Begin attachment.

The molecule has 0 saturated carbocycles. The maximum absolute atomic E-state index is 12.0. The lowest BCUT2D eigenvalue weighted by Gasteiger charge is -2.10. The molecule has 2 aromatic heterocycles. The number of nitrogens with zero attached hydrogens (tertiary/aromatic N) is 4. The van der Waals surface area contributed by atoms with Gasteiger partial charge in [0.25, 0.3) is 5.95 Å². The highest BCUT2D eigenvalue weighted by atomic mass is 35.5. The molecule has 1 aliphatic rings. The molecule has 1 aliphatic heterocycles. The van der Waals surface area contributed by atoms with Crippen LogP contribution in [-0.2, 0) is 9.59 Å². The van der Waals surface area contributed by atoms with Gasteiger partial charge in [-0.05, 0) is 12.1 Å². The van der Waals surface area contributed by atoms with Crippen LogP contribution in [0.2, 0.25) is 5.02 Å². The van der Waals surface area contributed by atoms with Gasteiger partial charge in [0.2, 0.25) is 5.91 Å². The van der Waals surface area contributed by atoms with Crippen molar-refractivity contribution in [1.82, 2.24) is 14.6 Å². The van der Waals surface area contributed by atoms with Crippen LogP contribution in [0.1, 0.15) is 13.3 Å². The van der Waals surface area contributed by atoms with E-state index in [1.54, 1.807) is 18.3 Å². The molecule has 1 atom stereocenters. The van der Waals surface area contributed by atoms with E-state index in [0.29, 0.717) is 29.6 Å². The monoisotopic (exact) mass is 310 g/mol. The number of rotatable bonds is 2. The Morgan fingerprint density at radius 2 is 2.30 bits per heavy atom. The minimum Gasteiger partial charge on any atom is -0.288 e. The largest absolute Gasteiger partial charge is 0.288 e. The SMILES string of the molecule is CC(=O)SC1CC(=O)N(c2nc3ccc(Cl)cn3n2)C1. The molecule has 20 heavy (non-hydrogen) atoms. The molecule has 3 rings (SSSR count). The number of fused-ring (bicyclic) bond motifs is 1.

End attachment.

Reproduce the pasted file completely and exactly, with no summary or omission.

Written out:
The molecule has 0 saturated carbocycles. The maximum absolute atomic E-state index is 12.0. The lowest BCUT2D eigenvalue weighted by Gasteiger charge is -2.10. The molecule has 2 aromatic heterocycles. The number of nitrogens with zero attached hydrogens (tertiary/aromatic N) is 4. The van der Waals surface area contributed by atoms with Gasteiger partial charge in [0.25, 0.3) is 5.95 Å². The highest BCUT2D eigenvalue weighted by atomic mass is 35.5. The molecule has 1 aliphatic rings. The molecule has 1 aliphatic heterocycles. The van der Waals surface area contributed by atoms with Crippen LogP contribution in [-0.2, 0) is 9.59 Å². The van der Waals surface area contributed by atoms with Gasteiger partial charge in [-0.05, 0) is 12.1 Å². The van der Waals surface area contributed by atoms with Crippen LogP contribution in [0.2, 0.25) is 5.02 Å². The van der Waals surface area contributed by atoms with Gasteiger partial charge in [0.2, 0.25) is 5.91 Å². The van der Waals surface area contributed by atoms with Crippen molar-refractivity contribution in [1.82, 2.24) is 14.6 Å². The van der Waals surface area contributed by atoms with Crippen LogP contribution in [0.1, 0.15) is 13.3 Å². The van der Waals surface area contributed by atoms with E-state index in [1.54, 1.807) is 18.3 Å². The molecule has 1 atom stereocenters. The van der Waals surface area contributed by atoms with E-state index in [0.29, 0.717) is 29.6 Å². The monoisotopic (exact) mass is 310 g/mol. The number of rotatable bonds is 2. The Morgan fingerprint density at radius 2 is 2.30 bits per heavy atom. The minimum Gasteiger partial charge on any atom is -0.288 e. The largest absolute Gasteiger partial charge is 0.288 e. The SMILES string of the molecule is CC(=O)SC1CC(=O)N(c2nc3ccc(Cl)cn3n2)C1. The molecule has 20 heavy (non-hydrogen) atoms. The molecule has 3 rings (SSSR count). The number of fused-ring (bicyclic) bond motifs is 1.